Golf carts have been a major component of golf in the U.S. for decades. They are invaluable for golfers that find it too difficult to walk while playing and they make golf more enjoyable on courses with extremely hilly topography or long distances between holes. Golf carts are also a major revenue source for golf courses, although there are many associated costs that are often overlooked. However, we know there is a detrimental side to golf cart traffic – increased turf damage.

The COVID-19 pandemic has caused many courses to institute single-rider cart policies to follow social distancing guidelines. Unfortunately, the increased traffic will result in more wear and damage to the course, especially if the grass is growing slowly. The short-term effects are likely to be thin lies and worn out turf in high-traffic areas.

The long-term damage from increased golf cart traffic over a period of weeks or months can be significant. In some cases, the grass cannot recover from the chronic wear and tear and bare spots will develop and expand. Courses with poor drainage or heavy soils – e.g., clay – are particularly susceptible to cart damage and soil compaction that could limit turf performance for years. Addressing these issues will likely require increased aeration and other intensive maintenance practices.

Wear patterns and thin turf will become most prevalent around tees, landing areas and green surrounds so it’s best to spread traffic out as much as possible in these areas. You may see more stakes, ropes, and traffic control signage as a result at some courses, while others have removed these items to increase mowing efficiency and encourage carts to scatter as much as possible. Golf courses that have a limited cart path network will have a harder time controlling traffic and are likely to experience more damage than those with a continuous path network.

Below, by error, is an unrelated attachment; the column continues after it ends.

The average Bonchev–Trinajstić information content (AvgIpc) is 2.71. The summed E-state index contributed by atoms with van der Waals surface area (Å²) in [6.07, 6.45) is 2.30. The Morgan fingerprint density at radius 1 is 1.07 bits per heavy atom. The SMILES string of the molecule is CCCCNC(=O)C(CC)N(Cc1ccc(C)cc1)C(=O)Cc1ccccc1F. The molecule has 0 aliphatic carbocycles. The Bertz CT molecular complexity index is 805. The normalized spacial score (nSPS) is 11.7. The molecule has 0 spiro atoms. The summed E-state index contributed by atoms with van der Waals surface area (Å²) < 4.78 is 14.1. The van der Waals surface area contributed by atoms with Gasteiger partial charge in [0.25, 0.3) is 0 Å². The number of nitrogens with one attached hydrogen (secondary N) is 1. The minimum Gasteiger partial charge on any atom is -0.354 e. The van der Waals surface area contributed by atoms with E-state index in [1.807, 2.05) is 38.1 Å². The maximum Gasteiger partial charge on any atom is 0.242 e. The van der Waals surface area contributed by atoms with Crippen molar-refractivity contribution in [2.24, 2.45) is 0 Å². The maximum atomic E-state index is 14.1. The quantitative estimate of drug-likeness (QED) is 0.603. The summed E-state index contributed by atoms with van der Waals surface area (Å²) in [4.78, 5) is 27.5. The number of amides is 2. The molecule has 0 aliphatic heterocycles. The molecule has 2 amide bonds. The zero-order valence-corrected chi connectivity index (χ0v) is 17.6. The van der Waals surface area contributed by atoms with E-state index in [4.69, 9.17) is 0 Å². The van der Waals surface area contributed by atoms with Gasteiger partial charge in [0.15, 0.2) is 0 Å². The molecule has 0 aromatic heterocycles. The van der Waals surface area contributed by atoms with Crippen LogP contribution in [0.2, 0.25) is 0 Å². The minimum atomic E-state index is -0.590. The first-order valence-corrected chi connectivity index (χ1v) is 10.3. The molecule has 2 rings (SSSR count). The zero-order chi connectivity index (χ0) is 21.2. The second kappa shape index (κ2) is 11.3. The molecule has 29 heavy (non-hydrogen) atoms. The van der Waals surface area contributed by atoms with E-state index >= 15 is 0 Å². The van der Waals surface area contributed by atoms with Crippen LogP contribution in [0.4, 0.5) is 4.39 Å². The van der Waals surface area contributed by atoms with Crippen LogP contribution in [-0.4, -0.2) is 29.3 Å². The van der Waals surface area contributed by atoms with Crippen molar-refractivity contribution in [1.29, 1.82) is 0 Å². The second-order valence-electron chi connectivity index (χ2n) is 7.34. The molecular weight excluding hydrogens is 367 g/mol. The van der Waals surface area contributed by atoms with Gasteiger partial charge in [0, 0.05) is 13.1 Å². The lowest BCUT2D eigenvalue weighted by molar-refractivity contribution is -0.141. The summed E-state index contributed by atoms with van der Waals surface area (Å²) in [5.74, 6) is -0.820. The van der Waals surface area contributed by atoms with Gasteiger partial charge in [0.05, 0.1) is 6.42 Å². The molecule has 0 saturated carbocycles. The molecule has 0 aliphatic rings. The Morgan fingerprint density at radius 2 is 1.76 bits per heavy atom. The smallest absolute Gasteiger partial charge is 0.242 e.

Walking instead of riding is the best way to reduce cart traffic. If using a cart, we can minimize the damage by keeping carts on paths as much as possible, especially near tees and greens. Traffic control measures at cart path entry and exit locations can reduce damage. Courses may also restrict carts to paths on a hole or two for a few days at a time to help reduce traffic damage. Courses with continuous cart paths can rotate this restriction to give every hole an occasional break. Keep an eye out for educational materials in the golf shop, locker room, and even in the carts themselves that explain cart rules and help you navigate through the course with the least impact.

Golf carts have become an important part of the game in the U.S., and this isn’t likely to change anytime soon. Nonetheless, we must do all that we can to protect courses from added wear and tear caused by increased cart traffic. While superintendents will work to implement effective guidelines and programs to reduce traffic damage, we can all do our part by operating golf carts responsibly and following cart rules when we play.